child doctor
Alex Prolmos / Flickr / Creative Commons

North Carolina House Republicans touted a bill on Tuesday that would expand health coverage to more uninsured adults who make too much to qualify for Medicaid. 

Updated at 5 p.m. ET

The chair of the North Carolina Republican Party, Robin Hayes, has been indicted on charges including wire fraud, bribery and aiding and abetting. Durham businessman and political donor Greg Lindberg, along with two of his associates, John Gray and John Palermo Jr., were also indicted. Lindberg is the owner of Global Bankers Insurance Group, headquartered in Durham, N.C.

Mike Spencer / AP Photo

Updated April 2 at 4:25 p.m.

The Chair of the North Carolina Republican Party Robin Hayes has been indicted on charges including bribery. Durham businessman and the state’s largest political donor Greg Lindberg, along with two of his associates: John Gray and John Palermo Jr. were also indicted.

Ben McKeown / AP Photo

Updated at 5:55 p.m.

The University of North Carolina has placed its women's basketball coaching staff on administrative leave following the launch of an investigation into the program's culture, according to a news release issued Monday by the UNC-Chapel Hill Athletic Department.

Don McCullough / Flickr

Updated at 11:20 a.m.

UNC spokesman Randy Young said no arrests had been made as of Tuesday morning.

Updated at 7 p.m.

UNC Police have taken out arrest warrants for two suspects involved in the racist vandalism on University of North Carolina at Chapel Hill's campus, said UNC Police spokesperson Randy Young.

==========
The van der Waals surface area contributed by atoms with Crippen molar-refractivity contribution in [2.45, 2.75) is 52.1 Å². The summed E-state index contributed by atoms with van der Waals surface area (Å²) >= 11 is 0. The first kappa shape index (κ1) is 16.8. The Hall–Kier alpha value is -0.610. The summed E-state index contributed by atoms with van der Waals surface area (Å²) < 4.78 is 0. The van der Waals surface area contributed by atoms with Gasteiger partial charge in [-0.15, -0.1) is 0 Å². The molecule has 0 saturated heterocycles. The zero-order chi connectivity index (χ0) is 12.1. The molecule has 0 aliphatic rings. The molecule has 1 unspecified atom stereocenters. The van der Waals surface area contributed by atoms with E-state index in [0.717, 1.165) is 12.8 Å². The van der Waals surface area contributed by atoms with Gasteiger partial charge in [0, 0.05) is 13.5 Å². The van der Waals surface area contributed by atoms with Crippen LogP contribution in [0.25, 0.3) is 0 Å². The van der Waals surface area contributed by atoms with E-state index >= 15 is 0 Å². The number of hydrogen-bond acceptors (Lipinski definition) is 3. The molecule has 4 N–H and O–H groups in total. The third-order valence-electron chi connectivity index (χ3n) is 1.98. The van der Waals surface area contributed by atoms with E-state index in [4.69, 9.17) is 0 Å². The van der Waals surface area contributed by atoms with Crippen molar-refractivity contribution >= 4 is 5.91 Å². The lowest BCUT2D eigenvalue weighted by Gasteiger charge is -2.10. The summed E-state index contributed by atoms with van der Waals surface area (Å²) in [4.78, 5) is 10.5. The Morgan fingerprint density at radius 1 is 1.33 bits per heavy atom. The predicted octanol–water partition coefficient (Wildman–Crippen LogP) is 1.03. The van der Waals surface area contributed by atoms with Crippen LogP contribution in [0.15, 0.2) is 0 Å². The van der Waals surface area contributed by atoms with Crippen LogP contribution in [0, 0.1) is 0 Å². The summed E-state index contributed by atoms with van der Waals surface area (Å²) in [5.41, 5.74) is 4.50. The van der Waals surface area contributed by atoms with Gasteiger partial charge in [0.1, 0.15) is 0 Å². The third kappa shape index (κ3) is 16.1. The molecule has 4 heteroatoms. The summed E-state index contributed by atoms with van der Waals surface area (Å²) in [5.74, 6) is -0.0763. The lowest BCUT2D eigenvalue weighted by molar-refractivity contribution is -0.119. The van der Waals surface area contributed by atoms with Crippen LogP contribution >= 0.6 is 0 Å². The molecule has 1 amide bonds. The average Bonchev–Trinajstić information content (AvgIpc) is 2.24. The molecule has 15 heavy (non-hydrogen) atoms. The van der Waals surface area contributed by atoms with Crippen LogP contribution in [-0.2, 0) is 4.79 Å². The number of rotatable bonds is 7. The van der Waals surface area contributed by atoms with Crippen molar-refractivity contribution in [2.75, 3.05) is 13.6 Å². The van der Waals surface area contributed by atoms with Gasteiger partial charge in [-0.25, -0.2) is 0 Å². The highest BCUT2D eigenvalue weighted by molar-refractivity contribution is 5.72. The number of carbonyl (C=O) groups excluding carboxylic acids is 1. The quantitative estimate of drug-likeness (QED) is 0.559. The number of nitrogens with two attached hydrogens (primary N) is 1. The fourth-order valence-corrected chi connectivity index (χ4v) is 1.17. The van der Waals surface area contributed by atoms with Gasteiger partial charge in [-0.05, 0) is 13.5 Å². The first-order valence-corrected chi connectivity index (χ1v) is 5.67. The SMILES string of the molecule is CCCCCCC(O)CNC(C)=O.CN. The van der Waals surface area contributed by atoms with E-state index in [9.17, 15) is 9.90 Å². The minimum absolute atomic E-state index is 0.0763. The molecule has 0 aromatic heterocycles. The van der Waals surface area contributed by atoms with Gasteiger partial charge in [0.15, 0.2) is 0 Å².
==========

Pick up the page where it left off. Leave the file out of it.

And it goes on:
UNC Police said they are "conducting a thorough criminal investigation" and "will not be releasing any details that could impede that investigation or subsequent prosecution," including the language used in the graffiti.

Barricades have been reerected around the Unsung Founders Memorial "to deter future incidents," and police "continue to monitor any threats to the campus," according to Young.

Updated at 3:30 p.m.

Early Sunday morning, two individuals defaced the Unsung Founders Memorial on the University of North Carolina at Chapel Hill's campus with racist graffiti, according to a statement issued by UNC-CH Interim Chancellor Kevin Guskiewicz. The memorial is located in McCorkle Place at the heart of the campus, not far from the site where the Silent Sam Confederate monument was toppled and the base later removed.

A Duke Energy power plant and coal ash ponds outside Asheville.
Zen Sutherland / Flickr / www.flickr.com/photos/zen/1796555301/

Updated at 4:50 p.m.

Duke Energy Corp. has been ordered to excavate coal ash from all of its North Carolina power plant sites, slashing the risk of toxic chemicals leaking into water supplies but potentially adding billions of dollars to the costs consumers pay.

NC General Assembly; State Legislature.
Dave Crosby / Flickr Share-Alike

North Carolina Democrats have found strength in numbers, and they are using if to push for an ambitious – if lofty – agenda.

Courtesy GoTriangle

The plan to establish a Durham-Orange Light Rail line is over. The GoTriangle board of trustees voted Wednesday to discontinue planning for the 18-mile line that would have connected the University of North Carolina at Chapel Hill and UNC Hospitals with Duke University and Duke Hospital and end at North Carolina Central University. 

Courtesy Triangle Youth Jazz Ensemble

The Triangle Youth Jazz Ensemble may be a group of teenagers but they pack a serious musical punch. For the fourth year in a row, the ensemble made the cut to compete on stage at New York’s Lincoln Center as part of the Essentially Ellington Competition. More than 100 bands tried out for the competition with only the top 15 earning a spot.

Cover of "Blood Letters" book
Basic Books

Lin Zhao was a poet and journalist who was arrested as a political dissident during the Mao Zedong regime in China. She stands as the only known Chinese citizen to have openly and steadily opposed Mao’s communism, an opposition rooted in her Christian faith. After her arrest, she dedicated her time in prison to writing letters and poems, sometimes in her own blood, in opposition of the regime.